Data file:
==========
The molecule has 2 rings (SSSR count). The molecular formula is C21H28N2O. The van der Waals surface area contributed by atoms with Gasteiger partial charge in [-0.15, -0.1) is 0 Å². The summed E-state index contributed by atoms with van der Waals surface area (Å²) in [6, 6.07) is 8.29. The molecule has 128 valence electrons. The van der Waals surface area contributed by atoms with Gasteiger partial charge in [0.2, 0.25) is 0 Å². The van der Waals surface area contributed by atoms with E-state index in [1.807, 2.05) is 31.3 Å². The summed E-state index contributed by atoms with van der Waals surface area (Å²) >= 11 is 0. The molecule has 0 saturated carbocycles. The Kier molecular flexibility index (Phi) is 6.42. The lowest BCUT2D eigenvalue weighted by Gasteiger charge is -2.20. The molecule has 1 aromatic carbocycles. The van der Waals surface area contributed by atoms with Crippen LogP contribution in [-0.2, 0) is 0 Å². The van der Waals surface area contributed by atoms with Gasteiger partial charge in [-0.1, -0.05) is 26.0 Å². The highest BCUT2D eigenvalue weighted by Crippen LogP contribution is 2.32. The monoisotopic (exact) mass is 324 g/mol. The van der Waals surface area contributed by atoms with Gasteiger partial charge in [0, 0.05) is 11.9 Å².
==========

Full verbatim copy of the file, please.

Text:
The molecule has 2 rings (SSSR count). The molecular formula is C21H28N2O. The van der Waals surface area contributed by atoms with Gasteiger partial charge in [-0.15, -0.1) is 0 Å². The summed E-state index contributed by atoms with van der Waals surface area (Å²) in [6, 6.07) is 8.29. The molecule has 128 valence electrons. The van der Waals surface area contributed by atoms with Gasteiger partial charge in [0.2, 0.25) is 0 Å². The van der Waals surface area contributed by atoms with E-state index in [1.807, 2.05) is 31.3 Å². The summed E-state index contributed by atoms with van der Waals surface area (Å²) >= 11 is 0. The molecule has 0 saturated carbocycles. The Kier molecular flexibility index (Phi) is 6.42. The lowest BCUT2D eigenvalue weighted by Gasteiger charge is -2.20. The molecule has 1 aromatic carbocycles. The van der Waals surface area contributed by atoms with Crippen LogP contribution in [-0.2, 0) is 0 Å². The van der Waals surface area contributed by atoms with Gasteiger partial charge in [-0.1, -0.05) is 26.0 Å². The highest BCUT2D eigenvalue weighted by Crippen LogP contribution is 2.32. The monoisotopic (exact) mass is 324 g/mol. The van der Waals surface area contributed by atoms with Gasteiger partial charge in [0, 0.05) is 11.9 Å².